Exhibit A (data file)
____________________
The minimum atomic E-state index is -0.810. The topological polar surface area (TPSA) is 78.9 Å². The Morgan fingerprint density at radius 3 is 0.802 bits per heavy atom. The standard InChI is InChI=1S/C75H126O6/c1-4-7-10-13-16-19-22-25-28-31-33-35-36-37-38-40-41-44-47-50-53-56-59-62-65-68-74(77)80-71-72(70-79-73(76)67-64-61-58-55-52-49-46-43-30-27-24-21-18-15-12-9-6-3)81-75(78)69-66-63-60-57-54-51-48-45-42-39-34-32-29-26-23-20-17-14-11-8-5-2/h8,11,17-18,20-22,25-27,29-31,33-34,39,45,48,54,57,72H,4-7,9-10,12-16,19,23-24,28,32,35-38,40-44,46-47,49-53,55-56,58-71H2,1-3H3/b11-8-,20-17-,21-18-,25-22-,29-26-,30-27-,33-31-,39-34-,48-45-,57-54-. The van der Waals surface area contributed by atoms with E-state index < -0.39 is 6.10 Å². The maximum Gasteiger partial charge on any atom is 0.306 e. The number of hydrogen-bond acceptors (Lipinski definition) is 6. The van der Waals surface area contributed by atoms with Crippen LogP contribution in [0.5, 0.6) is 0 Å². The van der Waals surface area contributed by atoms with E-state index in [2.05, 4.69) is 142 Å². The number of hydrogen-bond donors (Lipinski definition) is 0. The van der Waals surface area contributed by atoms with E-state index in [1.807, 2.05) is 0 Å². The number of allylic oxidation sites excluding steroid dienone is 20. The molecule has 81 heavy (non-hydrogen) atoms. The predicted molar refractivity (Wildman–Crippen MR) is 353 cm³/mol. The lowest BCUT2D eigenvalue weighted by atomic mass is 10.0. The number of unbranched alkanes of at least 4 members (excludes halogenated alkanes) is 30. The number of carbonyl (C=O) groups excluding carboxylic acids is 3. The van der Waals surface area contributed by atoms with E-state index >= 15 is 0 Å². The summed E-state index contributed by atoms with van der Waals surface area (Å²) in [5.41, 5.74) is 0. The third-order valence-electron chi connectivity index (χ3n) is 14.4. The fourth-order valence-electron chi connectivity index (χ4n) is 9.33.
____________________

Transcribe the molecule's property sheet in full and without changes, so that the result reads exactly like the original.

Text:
The minimum atomic E-state index is -0.810. The topological polar surface area (TPSA) is 78.9 Å². The Morgan fingerprint density at radius 3 is 0.802 bits per heavy atom. The standard InChI is InChI=1S/C75H126O6/c1-4-7-10-13-16-19-22-25-28-31-33-35-36-37-38-40-41-44-47-50-53-56-59-62-65-68-74(77)80-71-72(70-79-73(76)67-64-61-58-55-52-49-46-43-30-27-24-21-18-15-12-9-6-3)81-75(78)69-66-63-60-57-54-51-48-45-42-39-34-32-29-26-23-20-17-14-11-8-5-2/h8,11,17-18,20-22,25-27,29-31,33-34,39,45,48,54,57,72H,4-7,9-10,12-16,19,23-24,28,32,35-38,40-44,46-47,49-53,55-56,58-71H2,1-3H3/b11-8-,20-17-,21-18-,25-22-,29-26-,30-27-,33-31-,39-34-,48-45-,57-54-. The van der Waals surface area contributed by atoms with E-state index < -0.39 is 6.10 Å². The maximum Gasteiger partial charge on any atom is 0.306 e. The number of hydrogen-bond acceptors (Lipinski definition) is 6. The van der Waals surface area contributed by atoms with Crippen LogP contribution in [0.5, 0.6) is 0 Å². The van der Waals surface area contributed by atoms with E-state index in [2.05, 4.69) is 142 Å². The number of hydrogen-bond donors (Lipinski definition) is 0. The van der Waals surface area contributed by atoms with E-state index in [1.807, 2.05) is 0 Å². The number of allylic oxidation sites excluding steroid dienone is 20. The molecule has 81 heavy (non-hydrogen) atoms. The predicted molar refractivity (Wildman–Crippen MR) is 353 cm³/mol. The lowest BCUT2D eigenvalue weighted by atomic mass is 10.0. The number of unbranched alkanes of at least 4 members (excludes halogenated alkanes) is 30. The number of carbonyl (C=O) groups excluding carboxylic acids is 3. The van der Waals surface area contributed by atoms with E-state index >= 15 is 0 Å². The summed E-state index contributed by atoms with van der Waals surface area (Å²) in [5.41, 5.74) is 0. The third-order valence-electron chi connectivity index (χ3n) is 14.4. The fourth-order valence-electron chi connectivity index (χ4n) is 9.33.